x
Breaking News
More () »

WQAD.com

Local reaction as the trial against Derek Chauvin gets under way

"I think the expanded media coverage for this trial is a wonderful thing."

DAVENPORT, Iowa — The trial for Derek Chauvin is being broadcast in real time. It’s being watched all across the county, including here in the Quad Cities. Local defense attorney Eric Puryear is among those with an eye on the trial. He applauds the expanded media coverage saying, “I think the expanded media coverage for this trial is a wonderful thing.”

Puryear has spent plenty of time in the court room, and he says the formula is the same no matter the trial. “The burden is always on the prosecution to prove every fact of a case. The defense could sit there silent entirely through the trial, obviously that's a poor strategy to take.”

He says he sees an uphill battle for the defense team saying, “I think in this case the defense is going to try and hang their hat on the idea that the officer’s actions were taken in accordance with his training and that his actions were appropriate. I think that is a very, very hard sell.”

Prosecutor Jerry Blackwell started opening statements in the courtroom today saying, “Mr. Derek Chauvin betrayed his badge.” The prosecution saying the case lies in the nine minutes and twenty-nine seconds that officer Chauvin had his knee on Floyd’s neck.

While defense attorney Eric Nelson opened by saying Chauvin was doing nothing more than his job. Nelson saying, “Derek Chauvin did exactly what he had been trained to do.”

Local attorney Puryear says it’ll be hard for the defense to prove their point due to the video that has been viewed countless times of Chauvin kneeling on Floyd’s neck. Puryear saying, “That's difficult for me to say as someone who normally handles the defense side of cases, but the facts here I think are just so clear. The way officer Chauvin used that force, the way he kept his knee there for 4 minutes after he lost consciousness.”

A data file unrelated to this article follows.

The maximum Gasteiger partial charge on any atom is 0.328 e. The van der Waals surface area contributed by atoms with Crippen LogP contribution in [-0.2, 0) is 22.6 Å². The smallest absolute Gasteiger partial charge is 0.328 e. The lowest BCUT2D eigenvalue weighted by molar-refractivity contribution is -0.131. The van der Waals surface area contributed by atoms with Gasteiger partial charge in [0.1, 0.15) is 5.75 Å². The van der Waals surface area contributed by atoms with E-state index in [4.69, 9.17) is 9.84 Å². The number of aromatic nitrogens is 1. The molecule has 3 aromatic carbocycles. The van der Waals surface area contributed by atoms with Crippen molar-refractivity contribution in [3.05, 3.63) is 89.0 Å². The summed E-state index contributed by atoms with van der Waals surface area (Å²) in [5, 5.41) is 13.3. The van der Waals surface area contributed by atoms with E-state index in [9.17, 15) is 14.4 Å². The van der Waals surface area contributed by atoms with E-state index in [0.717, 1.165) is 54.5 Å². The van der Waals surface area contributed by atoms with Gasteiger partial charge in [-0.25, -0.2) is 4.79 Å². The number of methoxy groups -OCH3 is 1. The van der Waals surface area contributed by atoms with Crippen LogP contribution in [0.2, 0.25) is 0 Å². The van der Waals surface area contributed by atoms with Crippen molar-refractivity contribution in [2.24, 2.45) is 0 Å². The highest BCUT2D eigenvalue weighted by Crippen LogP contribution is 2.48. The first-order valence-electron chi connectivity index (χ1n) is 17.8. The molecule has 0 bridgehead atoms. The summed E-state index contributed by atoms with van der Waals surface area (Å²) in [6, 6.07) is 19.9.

Tracy Singleton is the executive director of the Lincoln Center in Davenport. The center is a resource center for the African American community in the area. She says she thinks this trial might be one of the most important of this generation. “There is so much riding on this in this time and this day.”

She says it’s not about all officers, but about this specific officer. “At the end of the day it doesn't bring George Floyd back, but his death exposed a lot of what is wrong in our country. It is up to those jurors to decide what is right.”

Singleton says it’s an officer’s job to protect and serve, something she doesn’t think Chauvin was doing at the time he held Floyd down.

Both Singleton and Puryear say they admire people that support the Black Lives Matter movement, but real change comes from holding police and politicians accountable. 

Singleton saying, “You can march with me all you want, come to the rallies, support the black community all you want, but what are you going to do to change things once you stop feeling good? I was at the rally that was held in Rock Island where all the politicians, all the police departments, showed up. Everyone said you’re right and then nothing happened but that’s because they’re not being held accountable.”

Puryear echoing that sentiment saying, “A lot of cities have painted Black Lives Matter on their streets, renamed streets after historic Black figures. Those are all nice things but what we need is real service.”